Bleeds & Crops: Preparing Files for Print

Getting your file ready for print is as simple as 1-2-3. Check out the easy steps below to eliminate any surprises!


We want your printing to be exactly as you envision. Below are some handy “how to” print file prep tips that will help you get the result you’re after! Follow the tips below and you will get great print, each time, every time.


File format
To begin with, we require print ready PDF files created to prontoprint&copy specifications. Files provided in another format will require our operators to complete a manual change and may incur a nominal charge.


“BLEED” – only required for files where you would like the ink to go right to the edge your artwork will need to include “trim and bleed”:

Trim: Always include trim marks (trim area is the final size of your print job).
Internal Bleed (gutter or slug): We require 3mm (1/8″) of internal gutter on all files (5mm on all booklets) – that means you need to keep all your important information away from this far from the trim marks.
External Bleed: We require 3mm (1/8″) of external bleed on all files (5mm on all booklets) Your job is printed on a larger sheet than its finished size and then trimmed to size. External bleed is the area extending past your trim area and allows for a small amount of movement that may occur when your work is being cut to size.

For more information on why bleed is required, click for step by step instructions or view the short video below:

1/8″ = 3 mm
Creating your file
We require all files to be supplied as PDF files. If your job is single sided then you simply supply a one-page pdf. If your job has two pages i.e.: a front and a back then we need a two-page pdf file, the first page of your PDF will be the front page and the second the back page. If you have a job with multiple kinds then you simply supply one two-page PDF for each kind.

Please note that files supplied as: multiple files on a single page, a common back with multiple fronts or vice-versa, separate files, or EPS or JPEG files, will all have to be manually corrected by our operators. This may incur a nominal charge and may slow the turnaround time.

Idealy, create your design using Adobe InDesign.  If you only have standard office tools, you will need a PDF creator. If you would like to download a free PDF creator click HERE. Perfect for creating printable PDFs from problematic MS Word, PowerPoint and Excel files.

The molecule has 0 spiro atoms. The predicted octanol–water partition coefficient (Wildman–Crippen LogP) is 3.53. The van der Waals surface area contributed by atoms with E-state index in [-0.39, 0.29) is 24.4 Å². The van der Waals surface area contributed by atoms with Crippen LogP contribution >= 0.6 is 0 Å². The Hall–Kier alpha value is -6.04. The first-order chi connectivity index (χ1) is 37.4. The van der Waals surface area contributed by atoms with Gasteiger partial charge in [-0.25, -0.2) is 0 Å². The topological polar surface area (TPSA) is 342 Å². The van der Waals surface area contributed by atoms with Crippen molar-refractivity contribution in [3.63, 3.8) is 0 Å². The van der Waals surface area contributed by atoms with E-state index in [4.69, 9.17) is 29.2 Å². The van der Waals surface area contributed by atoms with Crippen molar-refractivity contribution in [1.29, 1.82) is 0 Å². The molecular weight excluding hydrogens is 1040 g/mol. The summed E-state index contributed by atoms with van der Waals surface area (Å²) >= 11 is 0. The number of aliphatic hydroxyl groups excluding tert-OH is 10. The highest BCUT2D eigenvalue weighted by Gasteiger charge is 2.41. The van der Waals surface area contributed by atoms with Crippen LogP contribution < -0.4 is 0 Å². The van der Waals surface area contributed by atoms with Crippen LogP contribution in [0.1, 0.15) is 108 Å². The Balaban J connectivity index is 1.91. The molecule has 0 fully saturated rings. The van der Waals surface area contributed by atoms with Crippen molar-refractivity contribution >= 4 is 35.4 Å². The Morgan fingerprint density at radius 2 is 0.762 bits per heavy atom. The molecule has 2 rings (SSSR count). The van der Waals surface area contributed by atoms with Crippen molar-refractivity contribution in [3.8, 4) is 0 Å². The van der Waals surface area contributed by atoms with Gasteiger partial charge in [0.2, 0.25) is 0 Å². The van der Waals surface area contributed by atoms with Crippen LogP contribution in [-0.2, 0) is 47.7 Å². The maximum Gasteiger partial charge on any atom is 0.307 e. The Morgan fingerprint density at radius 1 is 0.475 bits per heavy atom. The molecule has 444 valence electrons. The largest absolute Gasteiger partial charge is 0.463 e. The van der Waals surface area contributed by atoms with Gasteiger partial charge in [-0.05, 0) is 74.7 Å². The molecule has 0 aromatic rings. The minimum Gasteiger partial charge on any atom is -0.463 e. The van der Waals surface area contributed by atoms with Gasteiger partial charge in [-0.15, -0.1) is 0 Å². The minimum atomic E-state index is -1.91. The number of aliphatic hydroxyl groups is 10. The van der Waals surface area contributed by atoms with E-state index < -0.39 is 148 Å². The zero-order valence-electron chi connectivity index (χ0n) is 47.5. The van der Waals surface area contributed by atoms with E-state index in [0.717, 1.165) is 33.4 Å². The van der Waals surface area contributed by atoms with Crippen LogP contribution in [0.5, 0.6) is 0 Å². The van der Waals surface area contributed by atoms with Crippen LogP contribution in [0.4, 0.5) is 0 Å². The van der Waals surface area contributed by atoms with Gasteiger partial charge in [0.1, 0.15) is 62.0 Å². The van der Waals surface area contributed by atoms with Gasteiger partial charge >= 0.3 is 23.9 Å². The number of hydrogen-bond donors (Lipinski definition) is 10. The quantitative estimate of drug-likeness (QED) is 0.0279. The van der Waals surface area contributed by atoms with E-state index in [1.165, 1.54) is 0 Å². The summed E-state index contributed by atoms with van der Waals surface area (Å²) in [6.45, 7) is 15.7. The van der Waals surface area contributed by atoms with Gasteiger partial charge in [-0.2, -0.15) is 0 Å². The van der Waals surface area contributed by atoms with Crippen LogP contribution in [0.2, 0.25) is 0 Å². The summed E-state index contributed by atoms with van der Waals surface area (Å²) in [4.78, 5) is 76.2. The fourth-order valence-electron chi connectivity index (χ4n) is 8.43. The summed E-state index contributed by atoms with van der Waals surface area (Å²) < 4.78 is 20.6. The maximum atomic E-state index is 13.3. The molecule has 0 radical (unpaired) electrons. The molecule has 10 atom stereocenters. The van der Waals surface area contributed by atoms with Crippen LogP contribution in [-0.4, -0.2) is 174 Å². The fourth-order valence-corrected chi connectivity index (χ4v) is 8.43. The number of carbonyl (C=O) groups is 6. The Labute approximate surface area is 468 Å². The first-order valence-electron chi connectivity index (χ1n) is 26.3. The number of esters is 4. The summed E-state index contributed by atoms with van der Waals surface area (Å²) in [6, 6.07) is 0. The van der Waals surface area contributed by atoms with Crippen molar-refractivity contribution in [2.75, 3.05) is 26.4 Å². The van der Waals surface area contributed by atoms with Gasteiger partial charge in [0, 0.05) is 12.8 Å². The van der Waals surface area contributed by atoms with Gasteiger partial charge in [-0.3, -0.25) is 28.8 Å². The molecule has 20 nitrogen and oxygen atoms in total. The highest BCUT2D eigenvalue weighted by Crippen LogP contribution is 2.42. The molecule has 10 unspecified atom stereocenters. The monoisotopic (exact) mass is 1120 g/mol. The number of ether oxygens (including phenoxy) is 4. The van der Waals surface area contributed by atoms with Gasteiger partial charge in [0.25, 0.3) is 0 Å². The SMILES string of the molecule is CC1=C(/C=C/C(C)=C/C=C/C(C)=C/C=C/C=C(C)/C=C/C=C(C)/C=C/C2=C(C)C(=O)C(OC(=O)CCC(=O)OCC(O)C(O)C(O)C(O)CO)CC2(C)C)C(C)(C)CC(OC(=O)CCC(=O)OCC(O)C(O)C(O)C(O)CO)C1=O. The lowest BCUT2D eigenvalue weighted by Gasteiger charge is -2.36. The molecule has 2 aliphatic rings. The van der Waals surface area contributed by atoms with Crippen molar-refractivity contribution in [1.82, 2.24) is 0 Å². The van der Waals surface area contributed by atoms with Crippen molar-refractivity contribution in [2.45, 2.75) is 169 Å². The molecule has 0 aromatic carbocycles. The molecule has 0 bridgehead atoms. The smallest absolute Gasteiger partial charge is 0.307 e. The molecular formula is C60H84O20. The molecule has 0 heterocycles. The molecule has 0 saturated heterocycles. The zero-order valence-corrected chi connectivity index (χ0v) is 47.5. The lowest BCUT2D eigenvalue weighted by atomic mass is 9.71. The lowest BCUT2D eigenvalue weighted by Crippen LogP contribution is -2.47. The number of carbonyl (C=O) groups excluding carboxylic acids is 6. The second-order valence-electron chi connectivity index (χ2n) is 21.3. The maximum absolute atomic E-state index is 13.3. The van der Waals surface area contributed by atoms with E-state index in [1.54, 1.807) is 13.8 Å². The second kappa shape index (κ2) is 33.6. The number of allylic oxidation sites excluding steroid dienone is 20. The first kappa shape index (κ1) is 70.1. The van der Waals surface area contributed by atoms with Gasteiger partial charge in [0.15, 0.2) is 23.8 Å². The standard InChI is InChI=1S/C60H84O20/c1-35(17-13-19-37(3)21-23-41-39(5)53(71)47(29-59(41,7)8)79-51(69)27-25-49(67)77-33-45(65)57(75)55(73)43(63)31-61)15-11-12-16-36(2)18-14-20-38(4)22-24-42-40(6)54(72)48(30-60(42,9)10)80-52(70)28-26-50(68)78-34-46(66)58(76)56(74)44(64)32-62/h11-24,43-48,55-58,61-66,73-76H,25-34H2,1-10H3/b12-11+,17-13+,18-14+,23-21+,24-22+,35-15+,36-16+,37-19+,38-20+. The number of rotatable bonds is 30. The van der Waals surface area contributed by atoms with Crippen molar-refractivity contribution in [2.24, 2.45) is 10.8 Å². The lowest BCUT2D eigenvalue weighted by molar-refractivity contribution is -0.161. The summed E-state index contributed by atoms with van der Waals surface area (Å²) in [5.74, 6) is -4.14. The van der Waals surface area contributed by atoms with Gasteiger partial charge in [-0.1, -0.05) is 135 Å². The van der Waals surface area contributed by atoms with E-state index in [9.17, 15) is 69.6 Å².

Naming your file
Clear and concise naming will ensure a smooth print process. So to begin with make your file name descriptive, but keep it short and sweet for example: Acme company are sending us their business card so they name the file ACME_BC.pdf. Please try to include only alphanumeric characters, avoid %, #, $, ! or other weirdness and limit the total length of the file name to a maximum of 16 characters.

Supply in CMYK mode
You will have more control over the final colours of your print job if you convert all of your images from RGB to CMYK before sending them to us.

Best resolution?
Resolution is the number of pixels within an image. The higher the resolution, the better the picture, however if you have too high a resolution it is not utilised and makes your files unnecessarily large. We suggest making your artwork at 300dpi when it’s at full size. This will avoid blurriness or pixelisation yet keep file size reasonable.

Ink coverage
The maximum recommended ink coverage is 300% for coated stocks and 260% for uncoated stocks. This means the colours that you use should contain less than a total of 300% (or 260%) when you add together cyan, magenta, yellow and black. Here’s a quick tip: If you are looking for a deep, rich black, the best combination is 100% K and 40% C – beautiful!

Always outline or embed your fonts
Outlining or embedding the fonts that you use in your files means we can print them even if we don’t have those particular fonts installed on our computers and they will look exactly the way you want them to. Remember you must have a license to embed certain fonts, please don’t send fonts on a disc with your print job – it is not legal.

Gradients
To avoid banding when printing a gradient. All gradients should be created originally in Photoshop and saved as an .eps file and THEN placed into the working document (either inDesign or Illustrator). Tip: Create the gradient in PhotoShop, apply “Noise” (Filter > Noise > Add Noise), then to smooth the noise apply a Gaussian Blur (Filter > Blur > Gaussian Blur….) and then Save As EPS.

Spot colours
prontoprint&copy printing is CMYK so please remember to remove unwanted spot colours or convert them to CMYK to get the best colour results.

We hope this section has proved useful in helping you prepare your files, however, if you are still needing more information or have a specific questions, then please feel free to email us directly with your questions!